There is one further dimension that is lurks just beneath the surface of the responses to Israeli genocide, which can be summarized as the ‘second coming’ of the ‘clash of civilization’ first articulated by Samuel Huntington in a 1993 article about conflicts after the Cold Was being on the fault lines between the West and Islam. [Huntington, “The Clash of Civilizations, “Foreign Affairs 72: 22-49 (1993)] It is notable that the support for Israel comes almost exclusively from the white Christian Global West and for the Palestinians from Muslim countries and non-state actors (Hezbollah, Houthis). This source of further tension is just below the surface of political consciousness.

In the end, we are left with the imperative of protecting free speech, especially in calling genocide genocide, and with a challenge to take all responsible action to end this scourge by actions that go beyond words of lament and condemnation, and consider what forms of boycott, divestment, and sanctions can be brought to bear to stop genocide in Gaza and initiate a journey toward peace and justice that substitutes the UN for the US as a neutral intermediary and enables the Palestinians to represent themselves in devising a solution to the conflict, obliging the Palestinian side to create a unity interim government for the conduct of international negotiations and to put forward their own proposals for the future.

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Richard Falk is a member of the TRANSCEND Network, Albert G. Milbank Professor Emeritus of International Law at Princeton University, Chair of Global Law, Faculty of Law, at Queen Mary University London, Research Associate the Orfalea Center of Global Studies at the University of California, Santa Barbara, and Fellow of the Tellus Institute. He directed the project on Global Climate Change, Human Security, and Democracy at UCSB and formerly served as director the North American group in the World Order Models Project. Between 2008 and 2014, Falk served as UN Special Rapporteur on Human Rights in Occupied Palestine. His book, (Re)Imagining Humane Global Governance (2014), proposes a value-oriented assessment of world order and future trends. His most recent books are Power Shift (2016); Revisiting the Vietnam War (2017); On Nuclear Weapons: Denuclearization, Demilitarization and Disarmament (2019); and On Public Imagination: A Political & Ethical Imperative, ed. with Victor Faessel & Michael Curtin (2019). He is the author or coauthor of other books, including Religion and Humane Global Governance (2001), Explorations at the Edge of Time (1993), Revolutionaries and Functionaries (1988), The Promise of World Order (1988), Indefensible Weapons (with Robert Jay Lifton, 1983), A Study of Future Worlds (1975), and This Endangered Planet (1972). His memoir, Public Intellectual: The Life of a Citizen Pilgrim was published in March 2021 and received an award from Global Policy Institute at Loyala Marymount University as ‘the best book of 2021.’ He has been nominated frequently for the Nobel Peace Prize since 2009.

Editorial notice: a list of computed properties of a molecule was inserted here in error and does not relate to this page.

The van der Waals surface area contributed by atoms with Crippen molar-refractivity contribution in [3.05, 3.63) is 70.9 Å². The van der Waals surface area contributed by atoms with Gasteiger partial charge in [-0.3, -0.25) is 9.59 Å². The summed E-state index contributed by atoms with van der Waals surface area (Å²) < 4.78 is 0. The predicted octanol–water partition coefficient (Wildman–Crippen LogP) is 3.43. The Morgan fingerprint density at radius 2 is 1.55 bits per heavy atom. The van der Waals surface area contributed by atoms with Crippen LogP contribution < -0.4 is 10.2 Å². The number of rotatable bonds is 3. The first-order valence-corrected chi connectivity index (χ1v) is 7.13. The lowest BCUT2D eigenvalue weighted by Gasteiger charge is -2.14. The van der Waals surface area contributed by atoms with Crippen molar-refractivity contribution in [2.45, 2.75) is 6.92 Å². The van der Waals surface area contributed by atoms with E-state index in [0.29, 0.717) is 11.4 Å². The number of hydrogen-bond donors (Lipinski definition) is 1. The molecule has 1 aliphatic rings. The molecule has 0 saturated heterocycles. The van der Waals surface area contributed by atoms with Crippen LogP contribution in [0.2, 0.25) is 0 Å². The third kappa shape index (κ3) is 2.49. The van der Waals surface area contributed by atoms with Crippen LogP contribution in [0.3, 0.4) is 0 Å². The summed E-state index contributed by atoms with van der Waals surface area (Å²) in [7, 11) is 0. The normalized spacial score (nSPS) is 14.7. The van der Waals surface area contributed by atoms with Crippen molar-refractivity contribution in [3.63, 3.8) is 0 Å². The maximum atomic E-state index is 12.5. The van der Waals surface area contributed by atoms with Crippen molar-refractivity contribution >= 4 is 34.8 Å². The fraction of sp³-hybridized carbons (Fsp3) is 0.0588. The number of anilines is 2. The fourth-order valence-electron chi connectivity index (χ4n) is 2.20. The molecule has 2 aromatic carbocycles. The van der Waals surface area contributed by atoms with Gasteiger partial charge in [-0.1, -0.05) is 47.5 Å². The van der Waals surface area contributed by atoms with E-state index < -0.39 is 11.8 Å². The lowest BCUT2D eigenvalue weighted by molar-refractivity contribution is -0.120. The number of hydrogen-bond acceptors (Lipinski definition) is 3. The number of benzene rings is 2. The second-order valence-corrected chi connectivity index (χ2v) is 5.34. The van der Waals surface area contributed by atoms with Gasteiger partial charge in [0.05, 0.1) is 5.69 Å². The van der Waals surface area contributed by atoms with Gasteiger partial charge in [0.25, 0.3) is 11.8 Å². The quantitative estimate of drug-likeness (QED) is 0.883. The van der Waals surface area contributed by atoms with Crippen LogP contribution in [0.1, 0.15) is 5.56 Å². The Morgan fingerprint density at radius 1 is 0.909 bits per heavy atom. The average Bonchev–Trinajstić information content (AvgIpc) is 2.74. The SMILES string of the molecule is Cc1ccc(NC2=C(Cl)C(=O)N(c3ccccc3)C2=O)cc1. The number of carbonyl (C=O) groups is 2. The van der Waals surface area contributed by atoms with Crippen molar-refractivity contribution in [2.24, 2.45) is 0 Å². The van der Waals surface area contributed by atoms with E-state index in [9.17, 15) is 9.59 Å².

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This article originally appeared on Transcend Media Service (TMS) on 11 Dec 2023.

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2 Responses to “Israel’s Genocide: Hate Speech or Truth-Telling?”

  1. What Richard Falk calls “The irony of Washington’s stand, a disturbing sign of continuing complicity in Israel’s genocide”. I call “Democrats efforts to get the biggest possible support from the American War Industry and ensure Republicans don’t win next year´s elections.

  2. Coleen Rowley says:

    Didn’t the perpetrators of My Lai and other massacres of women and children in Vietnam essentially try to argue the same thing, that the Viet Cong were using the murdered children as “human shields?!”